Buxton was right out of high school when he was the second overall draft pick in 2012 (behind Carlos Correa), and received a $6 million signing bonus. For a couple of years leading up to his big league debut, even casual Twins fans (specifically, those that might not keep up with the farm teams) started to hear rumblings about these two mega-hot prospects Buxton and Sano. Buxton started tearing up the minors, and at the ripe young age of 20, he earned an invite to the Twins 2014 Spring Training, when BAM! A wrist injury sidelined him through May. He finally got to play with the Fort Myers Miracle (now the Mussels) for five games and then BAM! He hurt his wrist again. In August 2014, he was promoted to the New Britain Rock Cats (AA) and BAM! two days into his time there, he got a concussion and was shut down for the rest of the summer season. He did get to play in the Arizona Fall League that year, and by 2015 he was ranked the #1 prospect based on the games he actually did get to play - despite missing the bulk of 2014.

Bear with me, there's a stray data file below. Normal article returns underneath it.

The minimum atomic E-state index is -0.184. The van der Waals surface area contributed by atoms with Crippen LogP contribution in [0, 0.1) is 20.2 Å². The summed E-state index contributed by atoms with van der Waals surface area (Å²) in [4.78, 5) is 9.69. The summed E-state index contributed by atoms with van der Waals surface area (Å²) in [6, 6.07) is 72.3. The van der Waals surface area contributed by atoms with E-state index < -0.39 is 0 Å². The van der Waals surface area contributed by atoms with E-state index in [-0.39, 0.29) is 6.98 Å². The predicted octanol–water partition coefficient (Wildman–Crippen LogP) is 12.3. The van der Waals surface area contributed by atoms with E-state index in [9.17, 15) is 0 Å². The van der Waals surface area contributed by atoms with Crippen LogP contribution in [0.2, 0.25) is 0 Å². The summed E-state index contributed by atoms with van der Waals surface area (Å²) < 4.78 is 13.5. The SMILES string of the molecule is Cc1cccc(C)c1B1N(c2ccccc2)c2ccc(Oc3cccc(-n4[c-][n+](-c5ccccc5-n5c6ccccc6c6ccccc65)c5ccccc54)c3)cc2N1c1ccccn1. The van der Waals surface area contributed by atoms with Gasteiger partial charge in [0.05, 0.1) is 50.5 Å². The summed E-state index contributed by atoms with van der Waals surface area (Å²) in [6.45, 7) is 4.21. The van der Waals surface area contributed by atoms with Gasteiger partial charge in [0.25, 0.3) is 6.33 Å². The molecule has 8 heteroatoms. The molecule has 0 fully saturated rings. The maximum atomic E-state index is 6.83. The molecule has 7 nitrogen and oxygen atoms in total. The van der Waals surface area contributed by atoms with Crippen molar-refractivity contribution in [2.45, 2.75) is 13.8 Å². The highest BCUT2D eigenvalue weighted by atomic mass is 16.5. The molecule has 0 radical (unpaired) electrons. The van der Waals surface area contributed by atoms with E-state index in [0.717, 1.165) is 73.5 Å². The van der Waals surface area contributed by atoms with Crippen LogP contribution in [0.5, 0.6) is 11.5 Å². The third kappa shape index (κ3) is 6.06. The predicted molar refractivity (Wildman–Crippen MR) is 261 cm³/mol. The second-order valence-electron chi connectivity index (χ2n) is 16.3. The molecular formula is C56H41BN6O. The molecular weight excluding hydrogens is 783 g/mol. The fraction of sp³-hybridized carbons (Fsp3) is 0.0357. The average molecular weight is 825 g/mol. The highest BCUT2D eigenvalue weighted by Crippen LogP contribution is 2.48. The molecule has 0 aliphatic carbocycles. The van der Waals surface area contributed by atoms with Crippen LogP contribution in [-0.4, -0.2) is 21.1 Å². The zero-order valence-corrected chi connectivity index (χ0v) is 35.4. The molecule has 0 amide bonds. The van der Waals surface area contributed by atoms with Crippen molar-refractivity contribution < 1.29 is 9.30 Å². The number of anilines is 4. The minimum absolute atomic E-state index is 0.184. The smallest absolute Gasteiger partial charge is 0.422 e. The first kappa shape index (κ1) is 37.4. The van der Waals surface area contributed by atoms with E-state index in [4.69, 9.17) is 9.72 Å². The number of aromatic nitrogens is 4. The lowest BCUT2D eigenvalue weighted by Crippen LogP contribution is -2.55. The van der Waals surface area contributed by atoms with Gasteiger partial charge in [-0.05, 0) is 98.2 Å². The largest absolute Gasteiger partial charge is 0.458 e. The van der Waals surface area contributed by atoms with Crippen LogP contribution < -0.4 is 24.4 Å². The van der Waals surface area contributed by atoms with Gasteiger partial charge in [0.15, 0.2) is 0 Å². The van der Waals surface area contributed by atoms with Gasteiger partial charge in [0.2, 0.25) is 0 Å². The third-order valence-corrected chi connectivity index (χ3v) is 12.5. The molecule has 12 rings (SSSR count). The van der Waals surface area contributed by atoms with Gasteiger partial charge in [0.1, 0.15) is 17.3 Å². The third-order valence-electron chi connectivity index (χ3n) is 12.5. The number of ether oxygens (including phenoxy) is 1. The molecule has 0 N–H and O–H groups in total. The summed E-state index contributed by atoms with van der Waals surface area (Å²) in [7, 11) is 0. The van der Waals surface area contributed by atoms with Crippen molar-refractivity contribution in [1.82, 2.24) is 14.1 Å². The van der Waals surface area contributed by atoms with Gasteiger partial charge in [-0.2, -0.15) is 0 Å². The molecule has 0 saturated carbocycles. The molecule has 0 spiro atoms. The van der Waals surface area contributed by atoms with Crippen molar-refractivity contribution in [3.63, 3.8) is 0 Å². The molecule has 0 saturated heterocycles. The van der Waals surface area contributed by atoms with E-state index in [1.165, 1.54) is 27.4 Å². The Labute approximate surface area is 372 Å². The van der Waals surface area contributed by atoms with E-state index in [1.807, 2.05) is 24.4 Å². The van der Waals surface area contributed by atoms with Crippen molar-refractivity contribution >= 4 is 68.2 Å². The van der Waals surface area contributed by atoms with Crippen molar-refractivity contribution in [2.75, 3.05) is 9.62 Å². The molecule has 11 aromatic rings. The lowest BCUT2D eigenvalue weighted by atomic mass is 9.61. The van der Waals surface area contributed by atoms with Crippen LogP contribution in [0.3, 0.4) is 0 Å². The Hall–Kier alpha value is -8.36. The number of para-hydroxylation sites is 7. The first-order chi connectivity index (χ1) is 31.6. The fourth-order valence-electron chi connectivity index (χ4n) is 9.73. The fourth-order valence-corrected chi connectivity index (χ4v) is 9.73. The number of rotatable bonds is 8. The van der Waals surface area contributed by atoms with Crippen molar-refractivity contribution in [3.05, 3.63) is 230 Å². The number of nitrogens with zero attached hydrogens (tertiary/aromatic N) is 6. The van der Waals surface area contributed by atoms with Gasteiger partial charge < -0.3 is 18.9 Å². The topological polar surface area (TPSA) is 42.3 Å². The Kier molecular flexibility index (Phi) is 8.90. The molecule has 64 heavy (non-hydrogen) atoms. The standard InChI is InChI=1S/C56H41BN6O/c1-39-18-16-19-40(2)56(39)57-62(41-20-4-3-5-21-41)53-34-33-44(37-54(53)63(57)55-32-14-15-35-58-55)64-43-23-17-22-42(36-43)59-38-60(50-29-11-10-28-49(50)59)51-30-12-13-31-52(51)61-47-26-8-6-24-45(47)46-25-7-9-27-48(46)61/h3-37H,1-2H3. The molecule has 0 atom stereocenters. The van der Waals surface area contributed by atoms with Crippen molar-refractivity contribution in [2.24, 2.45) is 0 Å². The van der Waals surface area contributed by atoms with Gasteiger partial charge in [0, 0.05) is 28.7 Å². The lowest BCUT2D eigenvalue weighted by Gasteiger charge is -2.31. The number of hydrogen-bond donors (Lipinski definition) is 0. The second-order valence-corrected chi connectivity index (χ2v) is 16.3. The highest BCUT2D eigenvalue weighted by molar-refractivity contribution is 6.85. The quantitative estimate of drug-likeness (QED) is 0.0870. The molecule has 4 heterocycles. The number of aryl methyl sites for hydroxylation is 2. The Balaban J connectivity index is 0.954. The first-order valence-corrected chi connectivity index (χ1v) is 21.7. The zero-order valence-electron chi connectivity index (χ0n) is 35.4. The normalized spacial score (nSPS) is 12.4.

I’m not going to get into his entire career, but that paragraph should really give you an indication of what we are dealing with here. Buxton has a history going all the way back to his early days in the minors of playing hard and getting hurt. He’s SO. EFFING. GOOD. And the fact is, the Twins are simply a better team when he’s in the lineup or out there in center (again, I could get into his stats and WAR, but like I said, I’m not here for that). Just know that he’s ridiculously fast, can hit for power, and has zero fear of crashing into a wall. But that fearlessness is what might keep him from ever playing a full season.